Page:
Considering the fact that Brian Eno was the least schooled musician in Roxy Music (thoroughly unskilled, by his own account) and that he did not sing with the band, it’s surprising to note just how much the band changed in his absence. To early fans, Eno’s inclusion seemed to be based more on his outrageous sense of fashion than his musical sensibilities, but those same fans could sense a void on “Stranded”. As the principal songwriter and vocalist, Bryan Ferry became the sole center of attention, the mood shifted discernibly toward his romantic vision, with a seriousness that downplayed some of the looser moments on the first two albums. Feather boas and songs about inflatable dolls were out. In their stead were odd religious anthems (“Psalm”) and obtuse historical yearnings so dramatic they could have made Edith Piaf blush (“A Song for Europe”). The self-serious nature of “Stranded” could have been the album’s downfall, but Ferry is such a unique and captivating character that he pulls it all off with aplomb.
This is not to say that there are no lively moments of pure joy on “Stranded”. The leadoff track and single, “Street Life,” is a perfect Roxy Music concoction of intelligent wordplay over a dense musical arrangement with whacky instrumental breaks. Both “Amazona” and “Mother of Pearl” start off with playful themes but quickly move toward something much heavier. “Mother of Pearl” in particular is something of a miracle, pairing some of the most literate rock-music lyrics ever written over a hypnotic rhythm that builds and builds until the tension winds up like a clock’s spring. As the story goes, Ferry had the band record the entire song with no knowledge of his vocal line, and they complained vociferously about the musical redundancy, claiming it was one of the most boring songs they’d ever heard, only to react in awe once he added his voice. “Just Like You” lacks the dramatic overdrive of “Mother of Pearl” but it flaunts its romanticism with another set of flawless lyrics about desire, longing, and the inevitable whimsy of time’s hand. The gorgeous melody only elevates the overall effect of Ferry’s fantasy.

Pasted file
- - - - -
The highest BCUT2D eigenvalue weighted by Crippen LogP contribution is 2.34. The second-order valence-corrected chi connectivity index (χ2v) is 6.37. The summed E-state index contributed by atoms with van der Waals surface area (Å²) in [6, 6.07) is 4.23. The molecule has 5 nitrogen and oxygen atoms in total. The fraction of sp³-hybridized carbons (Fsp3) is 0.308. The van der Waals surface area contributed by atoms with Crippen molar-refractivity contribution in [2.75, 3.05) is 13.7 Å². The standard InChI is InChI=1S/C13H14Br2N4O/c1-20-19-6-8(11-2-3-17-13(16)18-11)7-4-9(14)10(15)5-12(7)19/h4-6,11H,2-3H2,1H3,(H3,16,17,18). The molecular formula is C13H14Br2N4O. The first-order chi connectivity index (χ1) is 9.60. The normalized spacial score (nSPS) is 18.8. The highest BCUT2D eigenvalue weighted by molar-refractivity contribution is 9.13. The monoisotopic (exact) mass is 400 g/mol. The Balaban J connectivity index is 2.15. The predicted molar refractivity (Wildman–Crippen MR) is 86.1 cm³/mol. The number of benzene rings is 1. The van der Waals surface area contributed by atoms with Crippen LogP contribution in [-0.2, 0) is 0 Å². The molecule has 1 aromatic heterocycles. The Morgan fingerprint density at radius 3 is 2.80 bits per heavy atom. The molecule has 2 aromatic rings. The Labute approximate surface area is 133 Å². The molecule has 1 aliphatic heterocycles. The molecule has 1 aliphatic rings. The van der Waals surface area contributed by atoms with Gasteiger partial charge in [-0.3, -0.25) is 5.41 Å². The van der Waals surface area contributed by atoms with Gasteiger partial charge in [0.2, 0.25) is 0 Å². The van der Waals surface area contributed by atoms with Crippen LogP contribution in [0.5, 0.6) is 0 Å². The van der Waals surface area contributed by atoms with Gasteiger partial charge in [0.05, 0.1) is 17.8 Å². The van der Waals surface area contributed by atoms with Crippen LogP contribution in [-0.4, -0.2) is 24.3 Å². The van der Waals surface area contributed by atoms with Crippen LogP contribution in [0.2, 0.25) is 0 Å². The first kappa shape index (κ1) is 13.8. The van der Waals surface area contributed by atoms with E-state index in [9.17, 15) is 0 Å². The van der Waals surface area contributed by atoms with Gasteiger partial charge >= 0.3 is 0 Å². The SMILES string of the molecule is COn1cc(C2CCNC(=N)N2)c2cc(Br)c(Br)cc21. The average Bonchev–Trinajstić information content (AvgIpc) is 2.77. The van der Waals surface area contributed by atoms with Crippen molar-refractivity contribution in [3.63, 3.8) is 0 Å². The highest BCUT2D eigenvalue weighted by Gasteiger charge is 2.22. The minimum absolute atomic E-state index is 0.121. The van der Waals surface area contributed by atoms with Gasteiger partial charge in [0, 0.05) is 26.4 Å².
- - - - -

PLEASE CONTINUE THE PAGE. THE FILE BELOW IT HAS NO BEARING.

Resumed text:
Another interesting side effect of Eno’s absence is the way that the revised Roxy Music sounds like a real, thoroughly integrated unit. Before, they shot off in unpredictable directions (often to fabulous effect), but in ways that seemed unsustainable. On “Stranded”, there is a genuine band at work, with a sound so unique that America could not claim any influence. By 1974, Roxy Music was a thoroughly English band that had little or no debt to American pop culture. “Stranded” was a #1 album in England, but Americans barely acknowledged the album as it clawed its way onto our top 200. Perhaps partially driven by its controversial cover of two scantily clad models, the band’s next album “Country Life” had little trouble traversing America’s top 40 album list, with a set of songs that echoed much of the romance and self-analytical ennui of “Stranded”.
Just Like You
A Song for Europe
Mother of Pearl
November 1973 - Billboard Charted #184
Bruce Springsteen: The Wild, The Innocent & The E Street Shuffle
Album #179 - September 1973
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